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Edwards students stretch bounds of science

Matt Terrell
Vail, CO Colorado
Shane Macomber/Vail DailyEagle County Charter Academy student Madison Wasmer, 13, discusses her project on how music effects one's concentration with judge and parent Leora Coyne, who was very pleased.
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EDWARDS, Colorado ” Emma Lathrop set out to uncover the seedy underbelly of prejudice and stereotypes in Eagle County for her science fair project.

Lathrop, an eighth grader at Eagle County Charter Academy, cooked up a prejudice test for 35 people. She lined up a series of photo portraits ” men and women of different ages and ethnicity. These portraits were lined up against a long list of occupations like doctor, lawyer, basketball player, mayor, and model.

Who’s who?



The test answers fell in line with a lot of those hard to shake stereotypes ” out of 35 people taking the test, not a single person believed one of the four women in the lineup was a doctor. Hardly anyone picked a woman to be a lawyer. Most people assumed the dark skinned man wearing a turban was a terrorist, when in fact he was a candy store owner.

The black man in a wheel chair? Not a gang member, as most people thought. He was actually a basketball player in a disabled league. The full figured woman? She was a model ” not a stay at home mom as many people thought.



“The prejudice surprised me a little,” Lathrop said.

It’s no secret that stereotypes and prejudice exist in the community, but science fairs aren’t always about uncovering new scientific breakthroughs ” they’re often just as much about the scientific process and self discovery.

Students re-ask those simple questions already tested by the professionals, put their own little twist on it, spend hours testing their hypothesis and coming to their own conclusions.



Eighth grader Tyler Peterson predicted, with confidence, that people over 40 would have a tough time hearing a sound at 15,000 hertz, while much younger people should be able to pick it up. He knew hearing loss is to be expected as you get older, but he wanted to prove it himself.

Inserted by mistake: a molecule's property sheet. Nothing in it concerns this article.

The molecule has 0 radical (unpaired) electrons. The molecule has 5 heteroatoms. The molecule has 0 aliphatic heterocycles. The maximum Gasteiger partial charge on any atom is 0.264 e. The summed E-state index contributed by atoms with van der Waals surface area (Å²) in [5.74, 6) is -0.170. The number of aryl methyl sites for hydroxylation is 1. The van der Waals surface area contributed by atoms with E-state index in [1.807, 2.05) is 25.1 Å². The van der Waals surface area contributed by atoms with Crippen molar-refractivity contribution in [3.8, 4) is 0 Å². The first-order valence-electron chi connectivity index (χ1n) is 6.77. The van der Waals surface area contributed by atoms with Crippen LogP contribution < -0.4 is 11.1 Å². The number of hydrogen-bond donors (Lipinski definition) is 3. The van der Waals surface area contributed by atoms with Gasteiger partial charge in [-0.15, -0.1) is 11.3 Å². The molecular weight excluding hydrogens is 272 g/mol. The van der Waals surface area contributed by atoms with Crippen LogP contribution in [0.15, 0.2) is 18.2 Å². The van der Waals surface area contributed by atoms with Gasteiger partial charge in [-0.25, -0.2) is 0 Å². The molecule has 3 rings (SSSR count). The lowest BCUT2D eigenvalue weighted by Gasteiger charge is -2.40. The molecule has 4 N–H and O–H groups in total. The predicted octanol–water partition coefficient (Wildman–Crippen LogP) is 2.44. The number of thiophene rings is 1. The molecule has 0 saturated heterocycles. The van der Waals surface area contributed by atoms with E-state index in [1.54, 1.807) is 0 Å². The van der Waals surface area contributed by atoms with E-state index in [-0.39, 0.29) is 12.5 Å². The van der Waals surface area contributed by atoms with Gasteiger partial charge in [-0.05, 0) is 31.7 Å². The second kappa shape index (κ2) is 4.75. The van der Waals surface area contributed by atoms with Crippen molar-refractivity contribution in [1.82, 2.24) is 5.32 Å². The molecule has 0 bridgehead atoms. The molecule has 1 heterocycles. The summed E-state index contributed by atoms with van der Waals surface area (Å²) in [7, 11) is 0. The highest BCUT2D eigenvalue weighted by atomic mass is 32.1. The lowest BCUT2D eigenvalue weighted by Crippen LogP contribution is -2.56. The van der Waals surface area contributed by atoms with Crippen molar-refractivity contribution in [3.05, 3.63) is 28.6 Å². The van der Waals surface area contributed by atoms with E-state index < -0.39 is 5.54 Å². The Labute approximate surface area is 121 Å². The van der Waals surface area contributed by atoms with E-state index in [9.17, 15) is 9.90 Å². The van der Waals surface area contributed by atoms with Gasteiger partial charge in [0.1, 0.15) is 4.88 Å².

Sure enough, he was right. Peterson tested 15 people, and none of the five people over 40 could hear the high pitch noise.

“It’s a pretty annoying sound, but they couldn’t hear it,” he said.

Kristine Perry, with the help of the Avon police, stalked Beaver Creek Road with a radar gun to find out if cars of a certain color typically go faster than other cars.

Turns out, at least in her experiment, people driving red cars were the fastest. With red comes to mind flashiness, and with that she deduced might come a need for speed.

Carter Peel became a rocket scientist. He wanted to find out how much a rocket’s shape affected how high it went. He built four different rockets, each one different than the other. Overall, the best performing rocket was the one he predicted ” the one with a longer, more sleek nose.

“It just seemed more aerodynamic,” Peel said.

Another student discovered that coffee will raise someone’s heart rate more than hot chocolate. Another student, performing a harmless test on his cats, found that cats will drink more water if they’re able to drink from a fountain with moving water.

Aly Pelchat, worried about future ski seasons, tried to find out how much global warming was affecting yearly snowfall in the valley.

With help from the late Frank Doll, a longtime weather watcher in Avon, she analyzed snowfall numbers since 1976, but couldn’t find any definite trends that pointed to global warming.

The amount of snow just went up and down too much every year, she said.

Staff Writer Matt Terrell can be reached at 748-2955 or mterrell@vaildaily.com.


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